Human civilisation developed in a cosy cradle.
Over the last 11,700 years - an epoch that geologists call the Holocene - climate has remained remarkably stable.
This allowed humans to plan ahead, inventing agriculture, cities, communication networks and new forms of energy.
Some geologists now believe that human activity has so irrevocably altered our planet that we have entered a new geological age.
This proposed new epoch - dubbed the Anthropocene - is discussed at a major conference held at the Geological Society in London on Wednesday. Yet some experts say that defining this "human age" is much more than about understanding our place in history. Instead, our whole future may depend on it.
The term, the Anthropocene, was coined over a decade ago by Nobel Laureate chemist, Paul Crutzen.
Professor Crutzen recalls: "I was at a conference where someone said something about the Holocene. I suddenly thought this was wrong. The world has changed too much. No, we are in the Anthropocene. I just made up the word on the spur of the moment. Everyone was shocked. But it seems to have stuck."
But is Professor Crutzen correct? Has the Earth really flipped into a new geological epoch - and if so, why is this important?
Back to the beginning
Dr Jan Zalasiewicz of the University of Leicester is one of the leading proponents of the Anthropocene theory. He told BBC News: "Simply put, our planet no longer functions in the way that it once did. Atmosphere, climate, oceans, ecosystems… they're all now operating outside Holocene norms. This strongly suggests we've crossed an epoch boundary."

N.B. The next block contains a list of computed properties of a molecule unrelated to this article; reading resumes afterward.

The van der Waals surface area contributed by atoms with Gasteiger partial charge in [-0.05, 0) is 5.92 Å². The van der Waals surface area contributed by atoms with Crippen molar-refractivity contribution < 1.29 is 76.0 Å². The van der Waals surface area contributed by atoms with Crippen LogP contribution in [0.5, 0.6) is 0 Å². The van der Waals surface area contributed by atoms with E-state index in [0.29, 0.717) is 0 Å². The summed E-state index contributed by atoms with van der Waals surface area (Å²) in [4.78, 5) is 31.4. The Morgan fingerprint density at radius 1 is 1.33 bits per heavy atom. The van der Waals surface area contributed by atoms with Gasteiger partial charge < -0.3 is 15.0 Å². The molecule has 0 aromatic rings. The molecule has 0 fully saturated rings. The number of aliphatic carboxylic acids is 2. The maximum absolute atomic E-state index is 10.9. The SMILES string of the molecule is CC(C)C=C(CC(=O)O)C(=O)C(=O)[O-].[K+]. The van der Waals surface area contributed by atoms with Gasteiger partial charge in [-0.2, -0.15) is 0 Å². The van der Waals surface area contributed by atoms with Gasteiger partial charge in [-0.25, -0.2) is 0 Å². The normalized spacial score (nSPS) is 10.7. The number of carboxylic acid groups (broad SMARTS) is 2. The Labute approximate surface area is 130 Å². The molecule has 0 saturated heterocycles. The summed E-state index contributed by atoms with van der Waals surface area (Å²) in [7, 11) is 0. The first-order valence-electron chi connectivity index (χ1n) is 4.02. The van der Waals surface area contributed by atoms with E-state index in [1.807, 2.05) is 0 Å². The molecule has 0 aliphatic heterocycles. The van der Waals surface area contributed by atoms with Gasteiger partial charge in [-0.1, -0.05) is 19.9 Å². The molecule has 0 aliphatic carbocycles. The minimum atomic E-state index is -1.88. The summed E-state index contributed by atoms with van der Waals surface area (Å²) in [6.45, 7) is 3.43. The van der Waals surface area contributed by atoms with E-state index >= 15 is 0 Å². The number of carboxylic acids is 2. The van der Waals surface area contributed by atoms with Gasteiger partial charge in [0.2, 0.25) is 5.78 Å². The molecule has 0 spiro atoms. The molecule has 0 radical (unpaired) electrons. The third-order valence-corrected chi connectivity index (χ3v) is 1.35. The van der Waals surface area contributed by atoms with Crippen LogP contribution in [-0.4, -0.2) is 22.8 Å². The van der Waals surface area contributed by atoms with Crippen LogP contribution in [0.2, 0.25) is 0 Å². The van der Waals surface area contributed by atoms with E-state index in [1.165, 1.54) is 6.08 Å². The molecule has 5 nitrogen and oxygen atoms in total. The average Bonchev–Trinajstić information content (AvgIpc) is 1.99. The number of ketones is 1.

Dr Zalasiewicz added: "There are three ideas about when the Anthropocene began. Some people think it kicked off thousands of years ago with the rise of agriculture, but really those first farmers didn't change the planet much.
"Others put the boundary around 1800. That was the year that human population hit one billion and carbon dioxide started to significantly rise due to the burning of fossil fuels in the Industrial Revolution," he explained.
"However, the really big changes didn't get going until the end of the Second World War - and that's another candidate for the boundary."
To formally define a new epoch, geologists must show how it can be recognised in the layers of mud that will eventually form rocks. As it turns out, there is enormous practical advantage in fixing 1945 as the beginning of the Anthropocene.
"1945 was the dawn of the nuclear age," explained Dr Zalasiewicz. "Sediments deposited worldwide that year contain a tell-tale radioactive signature from the first atom bomb tests in the States".
So, thousands of years from now, geologists (if any still exist) will be able to place their finger on that very layer of mud.
Nonetheless, the choice of 1945 for start of the Anthropocene is much more than just convenient. It coincides with an event that Professor Will Steffen of the Australian National University describes as the "Great Acceleration".
Professor Steffen told the BBC: "A few years ago, I plotted graphs to track the growth of human society from 1800 to the present day. What I saw was quite unexpected - a remarkable speeding up after the Second World War".
In that time, the human population has more than doubled to an astounding 6.9 billion. However, much more significantly, Professor Steffen believes, the global economy has increased ten-fold over the same period.